Does anybody use the phone any more?
In the last five years, full-fledged adults have seemingly given up the telephone — land line, mobile, voice mail and all. According to Nielsen Media, even on cellphones, voice spending has been trending downward, with text spending expected to surpass it within three years.
“I literally never use the phone,” Jonathan Adler, the interior designer, told me. (Alas, by phone, but it had to be.) “Sometimes I call my mother on the way to work because she’ll be happy to chitty chat. But I just can’t think of anyone else who’d want to talk to me.” Then again, he doesn’t want to be called, either. “I’ve learned not to press ‘ignore’ on my cellphone because then people know that you’re there.”
“I remember when I was growing up, the rule was, ‘Don’t call anyone after 10 p.m.,’ ” Mr. Adler said. “Now the rule is, ‘Don’t call anyone. Ever.’ ”
Phone calls are rude. Intrusive. Awkward. “Thank you for noticing something that millions of people have failed to notice since the invention of the telephone until just now,” Judith Martin, a k a Miss Manners, said by way of opening our phone conversation. “I’ve been hammering away at this for decades. The telephone has a very rude propensity to interrupt people.”
Though the beast has been somewhat tamed by voice mail and caller ID, the phone caller still insists, Ms. Martin explained, “that we should drop whatever we’re doing and listen to me.”
Even at work, where people once managed to look busy by wearing a headset or constantly parrying calls back and forth via a harried assistant, the offices are silent. The reasons are multifold. Nobody has assistants anymore to handle telecommunications. And in today’s nearly door-free workplaces, unless everyone is on the phone, calls are disruptive and, in a tight warren of cubicles, distressingly public. Does anyone want to hear me detail to the dentist the havoc six-year molars have wreaked on my daughter?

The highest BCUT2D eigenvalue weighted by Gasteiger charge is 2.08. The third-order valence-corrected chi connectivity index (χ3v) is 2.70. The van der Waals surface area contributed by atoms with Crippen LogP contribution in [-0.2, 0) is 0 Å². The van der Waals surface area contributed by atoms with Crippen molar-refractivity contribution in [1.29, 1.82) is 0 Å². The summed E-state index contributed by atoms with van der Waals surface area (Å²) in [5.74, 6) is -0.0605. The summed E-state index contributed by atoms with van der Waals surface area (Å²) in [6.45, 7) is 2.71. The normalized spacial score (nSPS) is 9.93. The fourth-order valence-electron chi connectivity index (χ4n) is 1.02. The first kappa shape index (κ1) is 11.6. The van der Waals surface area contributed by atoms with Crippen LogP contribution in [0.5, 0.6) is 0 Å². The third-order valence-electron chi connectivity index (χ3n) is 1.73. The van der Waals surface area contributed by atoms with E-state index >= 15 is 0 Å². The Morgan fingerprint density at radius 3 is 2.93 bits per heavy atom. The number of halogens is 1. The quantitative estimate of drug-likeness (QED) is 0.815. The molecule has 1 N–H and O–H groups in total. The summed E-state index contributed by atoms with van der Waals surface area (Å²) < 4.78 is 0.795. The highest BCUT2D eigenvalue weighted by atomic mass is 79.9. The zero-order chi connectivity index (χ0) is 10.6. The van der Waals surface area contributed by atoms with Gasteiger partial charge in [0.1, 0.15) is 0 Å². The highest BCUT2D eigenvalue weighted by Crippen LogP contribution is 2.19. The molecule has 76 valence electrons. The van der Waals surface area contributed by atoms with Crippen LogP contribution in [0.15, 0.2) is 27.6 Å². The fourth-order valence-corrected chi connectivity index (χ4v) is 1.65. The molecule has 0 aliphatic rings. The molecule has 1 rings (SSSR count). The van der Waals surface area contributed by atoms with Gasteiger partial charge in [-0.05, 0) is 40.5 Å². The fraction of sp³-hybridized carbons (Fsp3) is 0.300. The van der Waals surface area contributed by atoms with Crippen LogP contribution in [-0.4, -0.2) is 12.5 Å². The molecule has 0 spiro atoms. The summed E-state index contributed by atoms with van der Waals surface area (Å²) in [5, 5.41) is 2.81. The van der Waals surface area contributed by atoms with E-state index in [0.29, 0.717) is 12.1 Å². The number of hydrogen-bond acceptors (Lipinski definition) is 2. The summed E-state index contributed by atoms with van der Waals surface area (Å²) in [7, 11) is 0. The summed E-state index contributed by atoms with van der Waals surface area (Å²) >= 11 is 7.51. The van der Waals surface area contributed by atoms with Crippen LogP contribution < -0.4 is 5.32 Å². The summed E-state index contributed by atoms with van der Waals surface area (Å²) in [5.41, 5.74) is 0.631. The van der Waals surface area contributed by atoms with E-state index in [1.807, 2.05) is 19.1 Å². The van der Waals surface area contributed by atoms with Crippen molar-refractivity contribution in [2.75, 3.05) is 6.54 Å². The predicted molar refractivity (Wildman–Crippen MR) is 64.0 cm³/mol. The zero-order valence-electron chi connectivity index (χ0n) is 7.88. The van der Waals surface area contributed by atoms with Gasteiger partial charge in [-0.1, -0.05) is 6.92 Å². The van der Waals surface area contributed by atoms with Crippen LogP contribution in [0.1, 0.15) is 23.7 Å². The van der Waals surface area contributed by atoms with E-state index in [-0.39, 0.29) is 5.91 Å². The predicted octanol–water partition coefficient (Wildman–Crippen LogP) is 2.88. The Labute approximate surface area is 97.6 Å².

“When I walk around the office, nobody is on the phone,” said Jonathan Burnham, senior vice president and publisher at HarperCollins. The nature of the rare business call has also changed. “Phone calls used to be everything: serious, light, heavy, funny,” Mr. Burnham said. “But now they tend to be things that are very focused. And almost everyone e-mails first and asks, ‘Is it O.K. if I call?’ ”
I do about 90% of my business via email at work. I will admit that I encourage people to email me – I tell them I always have my BlackBerry on me, so they’ll reach me when I’m not at my desk – and generally try to get off the phone when possible. That said, for some things I prefer it. I do a lot of customer troubleshooting, and you just can’t diagnose a problem many times without being able to ask a lot of questions and make clarifications. That’s a lot easier and faster to do on the phone. At home, forget it. The phone is almost never for me, which is fine by me. People who call for me usually call me on my cell nowadays. If you’d asked me five years ago if this is how it would turn out, I wouldn’t have expected it. But there you have it. How much do you use your phone for actual talking these days?